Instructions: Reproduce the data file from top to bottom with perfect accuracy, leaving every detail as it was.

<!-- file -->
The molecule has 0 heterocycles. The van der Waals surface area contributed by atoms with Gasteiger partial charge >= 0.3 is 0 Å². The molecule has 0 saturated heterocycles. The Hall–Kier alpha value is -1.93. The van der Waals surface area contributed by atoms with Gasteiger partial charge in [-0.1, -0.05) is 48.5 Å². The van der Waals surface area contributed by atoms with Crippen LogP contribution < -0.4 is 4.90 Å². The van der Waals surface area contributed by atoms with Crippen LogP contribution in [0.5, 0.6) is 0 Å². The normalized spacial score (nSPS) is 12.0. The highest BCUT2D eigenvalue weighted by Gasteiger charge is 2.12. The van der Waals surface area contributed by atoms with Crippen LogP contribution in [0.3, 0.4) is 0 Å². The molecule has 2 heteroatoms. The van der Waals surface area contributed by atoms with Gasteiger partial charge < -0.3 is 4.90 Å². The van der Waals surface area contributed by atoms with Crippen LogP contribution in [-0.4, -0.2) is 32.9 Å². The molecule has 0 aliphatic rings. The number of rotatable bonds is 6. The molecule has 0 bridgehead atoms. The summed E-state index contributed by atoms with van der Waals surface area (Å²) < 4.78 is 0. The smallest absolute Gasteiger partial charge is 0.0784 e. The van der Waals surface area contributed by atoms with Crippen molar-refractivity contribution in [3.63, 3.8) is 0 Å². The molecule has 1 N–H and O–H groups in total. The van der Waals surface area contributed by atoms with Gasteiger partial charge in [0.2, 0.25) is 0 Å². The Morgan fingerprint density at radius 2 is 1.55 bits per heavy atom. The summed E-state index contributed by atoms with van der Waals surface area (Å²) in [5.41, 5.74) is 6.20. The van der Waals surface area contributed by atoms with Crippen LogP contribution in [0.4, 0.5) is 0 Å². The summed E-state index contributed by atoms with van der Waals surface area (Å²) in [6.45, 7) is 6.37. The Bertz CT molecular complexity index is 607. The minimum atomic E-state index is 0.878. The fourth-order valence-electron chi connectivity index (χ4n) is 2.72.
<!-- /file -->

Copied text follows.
The molecule has 0 heterocycles. The van der Waals surface area contributed by atoms with Gasteiger partial charge >= 0.3 is 0 Å². The molecule has 0 saturated heterocycles. The Hall–Kier alpha value is -1.93. The van der Waals surface area contributed by atoms with Gasteiger partial charge in [-0.1, -0.05) is 48.5 Å². The van der Waals surface area contributed by atoms with Crippen LogP contribution < -0.4 is 4.90 Å². The van der Waals surface area contributed by atoms with Crippen LogP contribution in [0.5, 0.6) is 0 Å². The normalized spacial score (nSPS) is 12.0. The highest BCUT2D eigenvalue weighted by Gasteiger charge is 2.12. The van der Waals surface area contributed by atoms with Crippen LogP contribution in [0.3, 0.4) is 0 Å². The molecule has 2 heteroatoms. The van der Waals surface area contributed by atoms with Gasteiger partial charge < -0.3 is 4.90 Å². The van der Waals surface area contributed by atoms with Crippen LogP contribution in [-0.4, -0.2) is 32.9 Å². The molecule has 0 aliphatic rings. The number of rotatable bonds is 6. The molecule has 0 bridgehead atoms. The summed E-state index contributed by atoms with van der Waals surface area (Å²) < 4.78 is 0. The smallest absolute Gasteiger partial charge is 0.0784 e. The van der Waals surface area contributed by atoms with Crippen molar-refractivity contribution in [3.63, 3.8) is 0 Å². The molecule has 1 N–H and O–H groups in total. The van der Waals surface area contributed by atoms with Gasteiger partial charge in [0.2, 0.25) is 0 Å². The Morgan fingerprint density at radius 2 is 1.55 bits per heavy atom. The summed E-state index contributed by atoms with van der Waals surface area (Å²) in [5.41, 5.74) is 6.20. The van der Waals surface area contributed by atoms with Crippen LogP contribution in [0.4, 0.5) is 0 Å². The summed E-state index contributed by atoms with van der Waals surface area (Å²) in [6.45, 7) is 6.37. The Bertz CT molecular complexity index is 607. The minimum atomic E-state index is 0.878. The fourth-order valence-electron chi connectivity index (χ4n) is 2.72.